NASA’s most advanced spacecraft for solar exploration just made another close flyby of the sun.
As the spacecraft flies through the corona’s blazing plasma, where temperatures can climb above 1.8 million degrees Fahrenheit (1 million degrees Celsius), the instruments onboard the probe are kept at a comfortable 85 degrees F (29.4 degrees C). This is due to the probe’s heat shield, which is 4.5 inches (11.4 centimeters) thick and can safely reach temperatures hotter than 2,500 degrees F (1,400 degrees C).
The Parker Solar Probe launched in August 2018 and was placed into a highly elliptical orbit around the sun. During its perihelion passes through the corona, the spacecraft can dip below 6 million miles (9.6 million kilometers) above the sun’s surface, which is known as the photosphere.
The spacecraft is scheduled to make 24 close passes of the photosphere during its primary mission, collecting data scientists will use to improve stellar models and the ability to forecast space weather events that can pose a danger to satellites and power grids.
The photosphere has an average temperature around 10,000 degrees F (5,800 degrees C), making it hundreds of times cooler than the coronal layer above, and this is something that makes scientists scratch their heads. Simulations of the sun’s internal nuclear fusion reactions suggest that regions of the sun should increase in temperature and pressure the closer they are to the core of the star.
The sun’s corona is difficult to study from the surface of Earth; it's outshined by the photosphere, which is the big, bright yellow ball you see in the sky when you look at the sun. (But don't look at the sun!) However, the corona is visible from Earth during total solar eclipses, which is part of the reason that solar scientists are so excited about these cosmic events.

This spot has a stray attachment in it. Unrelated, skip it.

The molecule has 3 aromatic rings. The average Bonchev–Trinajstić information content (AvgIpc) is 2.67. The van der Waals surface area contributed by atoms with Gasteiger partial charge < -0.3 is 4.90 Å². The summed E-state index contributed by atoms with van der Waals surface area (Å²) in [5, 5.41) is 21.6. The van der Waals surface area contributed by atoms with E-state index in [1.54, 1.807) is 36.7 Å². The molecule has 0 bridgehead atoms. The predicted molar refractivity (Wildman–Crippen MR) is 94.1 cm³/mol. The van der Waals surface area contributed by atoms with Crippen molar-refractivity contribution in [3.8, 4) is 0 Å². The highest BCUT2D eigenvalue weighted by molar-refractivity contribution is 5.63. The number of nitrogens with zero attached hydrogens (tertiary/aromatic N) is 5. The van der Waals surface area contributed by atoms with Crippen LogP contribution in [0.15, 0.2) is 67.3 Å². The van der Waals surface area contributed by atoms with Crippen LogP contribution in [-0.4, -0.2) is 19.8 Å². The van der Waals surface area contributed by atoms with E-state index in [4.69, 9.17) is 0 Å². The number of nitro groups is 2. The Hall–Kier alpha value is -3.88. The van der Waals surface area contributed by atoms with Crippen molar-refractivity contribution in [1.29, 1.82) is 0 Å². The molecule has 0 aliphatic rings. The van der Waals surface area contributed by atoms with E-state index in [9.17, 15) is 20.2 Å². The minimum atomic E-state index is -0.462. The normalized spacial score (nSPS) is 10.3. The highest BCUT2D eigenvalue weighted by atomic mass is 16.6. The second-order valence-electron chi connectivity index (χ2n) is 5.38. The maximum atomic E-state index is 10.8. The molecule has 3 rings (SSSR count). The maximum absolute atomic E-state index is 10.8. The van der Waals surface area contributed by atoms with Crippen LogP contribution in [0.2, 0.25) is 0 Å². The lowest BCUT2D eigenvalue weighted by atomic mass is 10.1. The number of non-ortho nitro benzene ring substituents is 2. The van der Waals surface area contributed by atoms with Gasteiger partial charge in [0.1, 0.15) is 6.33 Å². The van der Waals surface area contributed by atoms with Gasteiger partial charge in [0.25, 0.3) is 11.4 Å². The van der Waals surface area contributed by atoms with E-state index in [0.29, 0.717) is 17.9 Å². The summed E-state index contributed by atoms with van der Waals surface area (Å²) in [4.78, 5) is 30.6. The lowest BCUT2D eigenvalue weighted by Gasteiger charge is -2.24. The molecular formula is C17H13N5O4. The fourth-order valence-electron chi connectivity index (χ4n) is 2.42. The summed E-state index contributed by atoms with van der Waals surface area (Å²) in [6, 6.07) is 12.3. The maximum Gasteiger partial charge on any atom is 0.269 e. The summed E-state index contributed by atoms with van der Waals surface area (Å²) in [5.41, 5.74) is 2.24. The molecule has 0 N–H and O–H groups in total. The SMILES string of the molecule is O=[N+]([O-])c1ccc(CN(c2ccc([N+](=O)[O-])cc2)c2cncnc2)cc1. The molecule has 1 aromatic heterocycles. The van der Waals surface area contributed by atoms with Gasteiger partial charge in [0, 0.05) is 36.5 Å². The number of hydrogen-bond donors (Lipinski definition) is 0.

By studying the disparities in temperature between different layers of the sun’s atmosphere, researchers hope to gain a better understanding of the process causing the star’s coronal heating, and how that affects the acceleration of the solar wind, the stream of charged particles flowing continuously from the sun.
In addition to the Parker Solar Probe’s 24 planned dips through the sun’s corona, seven flybys of the planet Venus were also built into the spacecraft’s mission. These are designed to slow the probe’s velocity and calibrate its trajectory, according to NASA’s website. There are two such passes left for the spacecraft, with the next projected for Aug. 21. The Parker Solar Probe reached its 15th perihelion on March 17 of this year and will return for its 17th on Sept. 27.
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Josh Dinner is Space.com's Content Manager. He is a writer and photographer with a passion for science and space exploration, and has been working the space beat since 2016. Josh has covered the evolution of NASA's commercial spaceflight partnerships, from early Dragon and Cygnus cargo missions to the ongoing development and launches of crewed missions from the Space Coast, as well as NASA science missions and more. He also enjoys building 1:144 scale models of rockets and human-flown spacecraft. Find some of Josh's launch photography on Instagram and his website, and follow him on Twitter, where he mostly posts in haiku.